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DailyTidings.com
  • Food flood

    After four years, the idea behind the Ashland Food Project has spread across the county; by October there will be 13 such projects across the state
  • Today's Food Project pickup marks the four-year anniversary of a project designed to simultaneously take a bite out of hunger and build community connections. Turns out science shows the stress-free, food-collection system is also bettering the lives of its volunteers, organizers say.
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  • Today's Food Project pickup marks the four-year anniversary of a project designed to simultaneously take a bite out of hunger and build community connections. Turns out science shows the stress-free, food-collection system is also bettering the lives of its volunteers, organizers say.
    A diverse grassroots crew of Ashland volunteers — from high-school students to seniors at Mountain Meadows Retirement Community — did the first pickup in June 2009. About 3,300 pounds of food were collected from 330 households, said John Javna, one of the program's founders.
    "The Food Project is a completely homegrown product of Jackson County," Javna said. "Although the concept is simple and straightforward, there was nothing like it anywhere when we started four years ago."
    Little by little the project has expanded throughout Jackson County. Today there are five separate area Food Projects collecting about 55,000 pounds of food every two months that support 21 food pantries. About 5,750 families participate in collecting about 350,000 pounds of food annually, he said.
    "On June 8, we will hit a total of about 860,000 pounds collected since the first pickup day four years ago," said Javna, adding the first four years have been "just a start."
    In the next four years, the goal is to expand participation in Jackson County "and turn it into a permanent part of the county's infrastructure," he said.
    "In Ashland, we now pick up from 23 percent of the households, which is unheard of," Javna said, adding the estimated percent of households participating countywide is about 8 percent.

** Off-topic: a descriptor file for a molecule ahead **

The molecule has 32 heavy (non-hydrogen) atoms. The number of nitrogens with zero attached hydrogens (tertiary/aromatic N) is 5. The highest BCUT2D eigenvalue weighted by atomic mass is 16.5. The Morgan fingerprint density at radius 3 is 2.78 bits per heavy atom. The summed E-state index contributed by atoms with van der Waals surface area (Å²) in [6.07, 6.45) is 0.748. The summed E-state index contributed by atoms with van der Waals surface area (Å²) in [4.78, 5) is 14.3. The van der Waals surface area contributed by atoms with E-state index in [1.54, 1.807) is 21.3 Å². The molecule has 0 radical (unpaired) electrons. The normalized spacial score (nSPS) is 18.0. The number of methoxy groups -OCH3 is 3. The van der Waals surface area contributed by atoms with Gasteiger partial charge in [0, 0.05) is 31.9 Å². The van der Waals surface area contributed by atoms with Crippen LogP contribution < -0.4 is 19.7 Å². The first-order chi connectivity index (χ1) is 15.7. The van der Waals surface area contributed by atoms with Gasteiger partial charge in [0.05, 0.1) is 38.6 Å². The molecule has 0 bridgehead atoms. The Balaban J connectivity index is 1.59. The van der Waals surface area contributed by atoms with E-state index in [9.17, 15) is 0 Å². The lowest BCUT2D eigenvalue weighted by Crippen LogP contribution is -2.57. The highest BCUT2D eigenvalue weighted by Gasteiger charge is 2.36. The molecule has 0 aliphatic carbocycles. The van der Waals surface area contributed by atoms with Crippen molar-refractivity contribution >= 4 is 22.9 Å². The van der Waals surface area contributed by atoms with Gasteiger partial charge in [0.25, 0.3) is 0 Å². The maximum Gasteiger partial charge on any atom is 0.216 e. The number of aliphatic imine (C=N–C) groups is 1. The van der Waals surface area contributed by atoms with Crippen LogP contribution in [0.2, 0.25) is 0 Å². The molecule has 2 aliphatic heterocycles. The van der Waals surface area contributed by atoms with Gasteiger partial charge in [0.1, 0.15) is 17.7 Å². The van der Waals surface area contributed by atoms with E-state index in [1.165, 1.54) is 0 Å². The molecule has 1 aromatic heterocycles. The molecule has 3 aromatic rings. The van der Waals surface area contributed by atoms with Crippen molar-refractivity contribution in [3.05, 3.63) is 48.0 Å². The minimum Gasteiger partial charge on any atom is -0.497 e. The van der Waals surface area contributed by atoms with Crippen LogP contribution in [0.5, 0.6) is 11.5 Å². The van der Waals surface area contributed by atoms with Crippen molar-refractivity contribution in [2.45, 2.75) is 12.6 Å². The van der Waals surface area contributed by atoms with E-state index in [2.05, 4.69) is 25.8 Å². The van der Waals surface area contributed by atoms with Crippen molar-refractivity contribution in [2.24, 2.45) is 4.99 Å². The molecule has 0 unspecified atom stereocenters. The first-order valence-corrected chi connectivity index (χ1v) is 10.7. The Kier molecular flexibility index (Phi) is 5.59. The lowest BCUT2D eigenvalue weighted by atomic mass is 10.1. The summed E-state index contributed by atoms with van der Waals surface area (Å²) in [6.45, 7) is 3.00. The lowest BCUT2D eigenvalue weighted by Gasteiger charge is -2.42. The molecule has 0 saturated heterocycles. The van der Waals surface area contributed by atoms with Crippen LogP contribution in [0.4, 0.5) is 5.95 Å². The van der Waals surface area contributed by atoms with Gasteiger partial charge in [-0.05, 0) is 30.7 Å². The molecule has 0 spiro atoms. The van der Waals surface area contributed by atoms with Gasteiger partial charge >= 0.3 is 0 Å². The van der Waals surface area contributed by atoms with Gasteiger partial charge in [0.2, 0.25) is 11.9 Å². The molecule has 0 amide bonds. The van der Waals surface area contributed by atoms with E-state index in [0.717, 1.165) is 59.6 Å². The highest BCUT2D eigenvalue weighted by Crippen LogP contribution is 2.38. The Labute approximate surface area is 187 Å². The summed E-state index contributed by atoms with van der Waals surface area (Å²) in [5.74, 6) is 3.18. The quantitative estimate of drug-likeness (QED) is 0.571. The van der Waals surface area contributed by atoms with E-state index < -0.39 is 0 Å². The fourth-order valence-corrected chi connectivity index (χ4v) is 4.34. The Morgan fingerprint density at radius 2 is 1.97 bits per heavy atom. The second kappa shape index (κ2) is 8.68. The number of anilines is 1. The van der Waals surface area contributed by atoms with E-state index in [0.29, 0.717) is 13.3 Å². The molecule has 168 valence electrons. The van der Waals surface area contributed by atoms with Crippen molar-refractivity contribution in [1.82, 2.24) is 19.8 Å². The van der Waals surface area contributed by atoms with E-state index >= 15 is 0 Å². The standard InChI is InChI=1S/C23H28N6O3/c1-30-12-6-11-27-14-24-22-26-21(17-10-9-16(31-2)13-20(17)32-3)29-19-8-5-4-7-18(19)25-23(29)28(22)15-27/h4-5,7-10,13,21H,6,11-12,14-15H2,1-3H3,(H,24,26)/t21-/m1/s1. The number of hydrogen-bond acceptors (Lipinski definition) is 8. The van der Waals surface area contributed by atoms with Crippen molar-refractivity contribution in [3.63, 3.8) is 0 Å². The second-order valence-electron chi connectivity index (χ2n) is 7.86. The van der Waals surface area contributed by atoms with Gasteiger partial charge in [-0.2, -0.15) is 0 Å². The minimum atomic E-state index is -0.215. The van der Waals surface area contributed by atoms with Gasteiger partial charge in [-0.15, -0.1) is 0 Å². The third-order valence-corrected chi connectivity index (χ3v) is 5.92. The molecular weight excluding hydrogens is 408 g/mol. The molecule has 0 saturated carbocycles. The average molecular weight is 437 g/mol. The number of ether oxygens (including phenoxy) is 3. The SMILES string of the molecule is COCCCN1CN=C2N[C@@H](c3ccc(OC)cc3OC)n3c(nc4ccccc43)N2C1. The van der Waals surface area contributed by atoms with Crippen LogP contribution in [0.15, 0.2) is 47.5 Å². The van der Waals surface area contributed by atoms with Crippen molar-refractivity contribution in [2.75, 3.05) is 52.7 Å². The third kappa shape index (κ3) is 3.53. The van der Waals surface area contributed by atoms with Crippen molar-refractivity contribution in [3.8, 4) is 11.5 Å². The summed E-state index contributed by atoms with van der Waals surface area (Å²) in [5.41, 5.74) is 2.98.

"That's still very high, but we hope to double it in the next four years," Javna said. "We want food-sharing to be like curbside recycling — something many of us do regularly, as a community effort. We also hope that as other needs become apparent, this grassroots system will expand to help provide them. Like recycling, it may take a generation for it to become ingrained in our culture, but we think that with this great start, we'll get there."
    The Food Project engine needs a steady supply of volunteers to run. And to run at peak efficiency, it needs volunteers who will sign on to become "neighborhood coordinators," said Karen Jones, district coordinator for the two-year-old Phoenix Food Project.
    Neighborhood coordinators recruit people to become food donors and give them a reusable green bag. On the second Saturday of every even month, the coordinators pick up the bags of food and leave a replacement bag for the next time. All the food is taken directly to local food pantries.
    Five families gathered 50 pounds of food in Phoenix's first pickup, Jones said. But that number has grown exponentially in the past two years, she said.
    "I suspect we will pick up 3,000 pounds of food (today)," Jones said, and that number will continue to soar if more neighborhood coordinators sign up.
    There are already more than 400 neighborhood coordinators in Jackson County. Amazingly, the coordinators' collection efforts average only about an hour a month, Javna said.
    "They are the ones who will make this effort grow, so we're especially keen on recruiting more of them now," he said.
    "Fortunately, it's a pretty easy and very rewarding job. Generally, it averages out to only about 12 to 15 hours per year — a very productive way to spend (those) hours" — for the community and for the volunteers, Javna said.
    "It always blows my mind to see how dedicated the volunteers are," he said.
    Scientific brain studies are providing answers to why giving can become a positive addiction. Researchers have found it can make us healthier and happier to experience generosity, Javna said.
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